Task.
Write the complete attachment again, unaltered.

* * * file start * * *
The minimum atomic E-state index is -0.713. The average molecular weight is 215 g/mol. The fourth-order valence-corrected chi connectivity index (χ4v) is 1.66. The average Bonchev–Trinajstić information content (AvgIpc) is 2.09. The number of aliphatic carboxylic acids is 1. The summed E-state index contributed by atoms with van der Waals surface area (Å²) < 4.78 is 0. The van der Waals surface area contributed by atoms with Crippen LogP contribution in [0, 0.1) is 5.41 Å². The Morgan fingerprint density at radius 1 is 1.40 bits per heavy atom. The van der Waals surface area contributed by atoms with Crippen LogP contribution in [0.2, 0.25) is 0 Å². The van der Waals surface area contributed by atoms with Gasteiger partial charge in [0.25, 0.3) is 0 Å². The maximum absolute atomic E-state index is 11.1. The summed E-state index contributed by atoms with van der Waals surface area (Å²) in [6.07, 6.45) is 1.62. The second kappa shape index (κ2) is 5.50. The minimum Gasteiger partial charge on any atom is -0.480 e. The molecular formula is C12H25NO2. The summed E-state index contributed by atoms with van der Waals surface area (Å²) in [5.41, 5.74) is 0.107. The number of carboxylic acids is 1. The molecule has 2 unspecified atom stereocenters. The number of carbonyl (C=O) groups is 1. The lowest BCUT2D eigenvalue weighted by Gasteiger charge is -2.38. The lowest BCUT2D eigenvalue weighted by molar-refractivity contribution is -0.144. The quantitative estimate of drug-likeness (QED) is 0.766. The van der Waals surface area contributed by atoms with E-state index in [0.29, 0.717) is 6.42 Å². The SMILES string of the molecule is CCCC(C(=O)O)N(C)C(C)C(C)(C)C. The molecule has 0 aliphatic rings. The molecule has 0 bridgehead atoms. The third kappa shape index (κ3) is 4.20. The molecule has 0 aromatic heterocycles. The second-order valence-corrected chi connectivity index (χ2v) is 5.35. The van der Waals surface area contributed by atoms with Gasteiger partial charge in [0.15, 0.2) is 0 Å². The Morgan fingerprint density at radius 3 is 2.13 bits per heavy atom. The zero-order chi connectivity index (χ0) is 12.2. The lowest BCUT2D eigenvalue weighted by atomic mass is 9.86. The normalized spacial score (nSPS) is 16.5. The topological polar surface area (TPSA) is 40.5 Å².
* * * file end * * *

The minimum atomic E-state index is -0.713. The average molecular weight is 215 g/mol. The fourth-order valence-corrected chi connectivity index (χ4v) is 1.66. The average Bonchev–Trinajstić information content (AvgIpc) is 2.09. The number of aliphatic carboxylic acids is 1. The summed E-state index contributed by atoms with van der Waals surface area (Å²) < 4.78 is 0. The van der Waals surface area contributed by atoms with Crippen LogP contribution in [0, 0.1) is 5.41 Å². The Morgan fingerprint density at radius 1 is 1.40 bits per heavy atom. The van der Waals surface area contributed by atoms with Crippen LogP contribution in [0.2, 0.25) is 0 Å². The van der Waals surface area contributed by atoms with Gasteiger partial charge in [0.25, 0.3) is 0 Å². The maximum absolute atomic E-state index is 11.1. The summed E-state index contributed by atoms with van der Waals surface area (Å²) in [6.07, 6.45) is 1.62. The second kappa shape index (κ2) is 5.50. The minimum Gasteiger partial charge on any atom is -0.480 e. The molecular formula is C12H25NO2. The summed E-state index contributed by atoms with van der Waals surface area (Å²) in [5.41, 5.74) is 0.107. The number of carboxylic acids is 1. The molecule has 2 unspecified atom stereocenters. The number of carbonyl (C=O) groups is 1. The lowest BCUT2D eigenvalue weighted by Gasteiger charge is -2.38. The lowest BCUT2D eigenvalue weighted by molar-refractivity contribution is -0.144. The quantitative estimate of drug-likeness (QED) is 0.766. The van der Waals surface area contributed by atoms with E-state index in [0.29, 0.717) is 6.42 Å². The SMILES string of the molecule is CCCC(C(=O)O)N(C)C(C)C(C)(C)C. The molecule has 0 aliphatic rings. The molecule has 0 bridgehead atoms. The third kappa shape index (κ3) is 4.20. The molecule has 0 aromatic heterocycles. The second-order valence-corrected chi connectivity index (χ2v) is 5.35. The van der Waals surface area contributed by atoms with Gasteiger partial charge in [0.15, 0.2) is 0 Å². The Morgan fingerprint density at radius 3 is 2.13 bits per heavy atom. The zero-order chi connectivity index (χ0) is 12.2. The lowest BCUT2D eigenvalue weighted by atomic mass is 9.86. The normalized spacial score (nSPS) is 16.5. The topological polar surface area (TPSA) is 40.5 Å².